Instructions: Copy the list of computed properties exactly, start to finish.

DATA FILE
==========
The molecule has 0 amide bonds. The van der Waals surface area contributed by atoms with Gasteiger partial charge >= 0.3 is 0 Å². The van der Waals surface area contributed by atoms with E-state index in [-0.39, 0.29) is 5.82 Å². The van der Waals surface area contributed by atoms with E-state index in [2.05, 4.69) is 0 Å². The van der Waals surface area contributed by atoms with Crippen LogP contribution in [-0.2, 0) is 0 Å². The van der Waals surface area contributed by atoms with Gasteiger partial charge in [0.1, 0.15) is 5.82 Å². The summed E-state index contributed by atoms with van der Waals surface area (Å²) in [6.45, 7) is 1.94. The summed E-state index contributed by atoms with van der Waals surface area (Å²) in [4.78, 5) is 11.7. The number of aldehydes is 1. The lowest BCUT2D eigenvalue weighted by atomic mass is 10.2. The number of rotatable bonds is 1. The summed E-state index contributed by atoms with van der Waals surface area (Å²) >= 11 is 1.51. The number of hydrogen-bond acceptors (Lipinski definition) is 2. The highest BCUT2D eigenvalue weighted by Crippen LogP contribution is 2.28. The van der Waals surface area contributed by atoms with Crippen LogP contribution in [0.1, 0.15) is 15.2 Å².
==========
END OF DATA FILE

The molecule has 0 amide bonds. The van der Waals surface area contributed by atoms with Gasteiger partial charge >= 0.3 is 0 Å². The van der Waals surface area contributed by atoms with E-state index in [-0.39, 0.29) is 5.82 Å². The van der Waals surface area contributed by atoms with E-state index in [2.05, 4.69) is 0 Å². The van der Waals surface area contributed by atoms with Crippen LogP contribution in [-0.2, 0) is 0 Å². The van der Waals surface area contributed by atoms with Gasteiger partial charge in [0.1, 0.15) is 5.82 Å². The summed E-state index contributed by atoms with van der Waals surface area (Å²) in [6.45, 7) is 1.94. The summed E-state index contributed by atoms with van der Waals surface area (Å²) in [4.78, 5) is 11.7. The number of aldehydes is 1. The lowest BCUT2D eigenvalue weighted by atomic mass is 10.2. The number of rotatable bonds is 1. The summed E-state index contributed by atoms with van der Waals surface area (Å²) >= 11 is 1.51. The number of hydrogen-bond acceptors (Lipinski definition) is 2. The highest BCUT2D eigenvalue weighted by Crippen LogP contribution is 2.28. The van der Waals surface area contributed by atoms with Crippen LogP contribution in [0.1, 0.15) is 15.2 Å².